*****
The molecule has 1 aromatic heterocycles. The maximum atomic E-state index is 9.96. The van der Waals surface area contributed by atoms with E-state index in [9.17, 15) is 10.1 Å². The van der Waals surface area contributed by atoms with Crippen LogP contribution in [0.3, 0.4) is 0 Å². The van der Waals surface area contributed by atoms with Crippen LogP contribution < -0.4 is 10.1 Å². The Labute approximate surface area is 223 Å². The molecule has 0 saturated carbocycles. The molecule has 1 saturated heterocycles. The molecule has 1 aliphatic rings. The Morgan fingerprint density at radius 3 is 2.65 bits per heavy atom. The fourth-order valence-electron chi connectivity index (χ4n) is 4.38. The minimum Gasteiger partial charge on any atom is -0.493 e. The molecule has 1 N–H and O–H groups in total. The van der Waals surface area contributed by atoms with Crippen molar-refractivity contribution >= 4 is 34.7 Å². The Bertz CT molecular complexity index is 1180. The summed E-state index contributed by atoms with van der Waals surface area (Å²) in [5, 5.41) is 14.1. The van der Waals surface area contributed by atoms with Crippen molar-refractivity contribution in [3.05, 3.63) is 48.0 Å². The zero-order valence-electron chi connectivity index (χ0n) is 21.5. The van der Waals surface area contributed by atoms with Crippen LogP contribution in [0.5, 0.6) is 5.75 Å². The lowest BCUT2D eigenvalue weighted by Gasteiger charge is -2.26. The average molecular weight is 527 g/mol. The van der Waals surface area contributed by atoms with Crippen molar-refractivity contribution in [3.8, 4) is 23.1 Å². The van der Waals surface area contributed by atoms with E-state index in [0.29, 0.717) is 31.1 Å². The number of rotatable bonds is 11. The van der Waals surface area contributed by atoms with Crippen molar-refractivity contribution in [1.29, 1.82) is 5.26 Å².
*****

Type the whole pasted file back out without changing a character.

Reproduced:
The molecule has 1 aromatic heterocycles. The maximum atomic E-state index is 9.96. The van der Waals surface area contributed by atoms with E-state index in [9.17, 15) is 10.1 Å². The van der Waals surface area contributed by atoms with Crippen LogP contribution in [0.3, 0.4) is 0 Å². The van der Waals surface area contributed by atoms with Crippen LogP contribution < -0.4 is 10.1 Å². The Labute approximate surface area is 223 Å². The molecule has 0 saturated carbocycles. The molecule has 1 saturated heterocycles. The molecule has 1 aliphatic rings. The Morgan fingerprint density at radius 3 is 2.65 bits per heavy atom. The fourth-order valence-electron chi connectivity index (χ4n) is 4.38. The minimum Gasteiger partial charge on any atom is -0.493 e. The molecule has 1 N–H and O–H groups in total. The van der Waals surface area contributed by atoms with Crippen molar-refractivity contribution >= 4 is 34.7 Å². The Bertz CT molecular complexity index is 1180. The summed E-state index contributed by atoms with van der Waals surface area (Å²) in [5, 5.41) is 14.1. The van der Waals surface area contributed by atoms with Crippen molar-refractivity contribution in [3.05, 3.63) is 48.0 Å². The zero-order valence-electron chi connectivity index (χ0n) is 21.5. The van der Waals surface area contributed by atoms with Crippen LogP contribution in [0.5, 0.6) is 5.75 Å². The lowest BCUT2D eigenvalue weighted by Gasteiger charge is -2.26. The average molecular weight is 527 g/mol. The van der Waals surface area contributed by atoms with Crippen molar-refractivity contribution in [3.8, 4) is 23.1 Å². The van der Waals surface area contributed by atoms with E-state index in [0.29, 0.717) is 31.1 Å². The number of rotatable bonds is 11. The van der Waals surface area contributed by atoms with Crippen molar-refractivity contribution in [1.29, 1.82) is 5.26 Å².